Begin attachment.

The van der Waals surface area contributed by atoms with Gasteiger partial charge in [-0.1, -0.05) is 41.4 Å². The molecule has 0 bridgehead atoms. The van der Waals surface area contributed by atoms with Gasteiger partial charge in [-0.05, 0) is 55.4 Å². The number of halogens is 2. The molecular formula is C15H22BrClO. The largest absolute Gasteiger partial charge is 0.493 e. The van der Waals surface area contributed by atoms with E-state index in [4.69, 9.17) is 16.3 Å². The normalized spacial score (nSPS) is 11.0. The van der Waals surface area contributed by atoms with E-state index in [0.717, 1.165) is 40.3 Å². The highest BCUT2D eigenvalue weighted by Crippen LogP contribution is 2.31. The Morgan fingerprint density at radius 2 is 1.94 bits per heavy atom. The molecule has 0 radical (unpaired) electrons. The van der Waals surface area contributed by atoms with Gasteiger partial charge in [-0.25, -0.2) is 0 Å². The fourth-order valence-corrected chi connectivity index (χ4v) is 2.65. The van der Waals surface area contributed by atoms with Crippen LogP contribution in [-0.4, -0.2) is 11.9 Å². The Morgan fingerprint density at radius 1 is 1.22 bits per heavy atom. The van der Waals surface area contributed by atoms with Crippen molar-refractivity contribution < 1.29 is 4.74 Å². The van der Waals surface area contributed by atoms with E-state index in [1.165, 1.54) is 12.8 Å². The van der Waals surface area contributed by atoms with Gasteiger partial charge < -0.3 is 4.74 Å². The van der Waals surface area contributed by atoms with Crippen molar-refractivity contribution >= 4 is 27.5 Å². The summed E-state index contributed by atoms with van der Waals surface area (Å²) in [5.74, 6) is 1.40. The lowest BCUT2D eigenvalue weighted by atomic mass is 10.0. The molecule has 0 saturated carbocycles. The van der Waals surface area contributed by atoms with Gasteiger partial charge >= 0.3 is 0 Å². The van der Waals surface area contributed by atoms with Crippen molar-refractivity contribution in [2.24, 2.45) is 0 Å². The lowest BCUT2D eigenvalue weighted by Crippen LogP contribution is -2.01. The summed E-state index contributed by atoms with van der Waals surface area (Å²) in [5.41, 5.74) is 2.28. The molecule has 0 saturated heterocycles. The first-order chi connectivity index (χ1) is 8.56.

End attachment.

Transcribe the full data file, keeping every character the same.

The van der Waals surface area contributed by atoms with Gasteiger partial charge in [-0.1, -0.05) is 41.4 Å². The molecule has 0 bridgehead atoms. The van der Waals surface area contributed by atoms with Gasteiger partial charge in [-0.05, 0) is 55.4 Å². The number of halogens is 2. The molecular formula is C15H22BrClO. The largest absolute Gasteiger partial charge is 0.493 e. The van der Waals surface area contributed by atoms with E-state index in [4.69, 9.17) is 16.3 Å². The normalized spacial score (nSPS) is 11.0. The van der Waals surface area contributed by atoms with E-state index in [0.717, 1.165) is 40.3 Å². The highest BCUT2D eigenvalue weighted by Crippen LogP contribution is 2.31. The Morgan fingerprint density at radius 2 is 1.94 bits per heavy atom. The molecule has 0 radical (unpaired) electrons. The van der Waals surface area contributed by atoms with Gasteiger partial charge in [-0.25, -0.2) is 0 Å². The fourth-order valence-corrected chi connectivity index (χ4v) is 2.65. The van der Waals surface area contributed by atoms with Crippen LogP contribution in [-0.4, -0.2) is 11.9 Å². The Morgan fingerprint density at radius 1 is 1.22 bits per heavy atom. The van der Waals surface area contributed by atoms with Crippen molar-refractivity contribution < 1.29 is 4.74 Å². The van der Waals surface area contributed by atoms with E-state index in [1.165, 1.54) is 12.8 Å². The van der Waals surface area contributed by atoms with Gasteiger partial charge < -0.3 is 4.74 Å². The van der Waals surface area contributed by atoms with Crippen molar-refractivity contribution >= 4 is 27.5 Å². The summed E-state index contributed by atoms with van der Waals surface area (Å²) in [5.74, 6) is 1.40. The lowest BCUT2D eigenvalue weighted by atomic mass is 10.0. The molecule has 0 saturated carbocycles. The van der Waals surface area contributed by atoms with Gasteiger partial charge >= 0.3 is 0 Å². The van der Waals surface area contributed by atoms with Crippen molar-refractivity contribution in [2.24, 2.45) is 0 Å². The lowest BCUT2D eigenvalue weighted by Crippen LogP contribution is -2.01. The summed E-state index contributed by atoms with van der Waals surface area (Å²) in [5.41, 5.74) is 2.28. The molecule has 0 saturated heterocycles. The first-order chi connectivity index (χ1) is 8.56.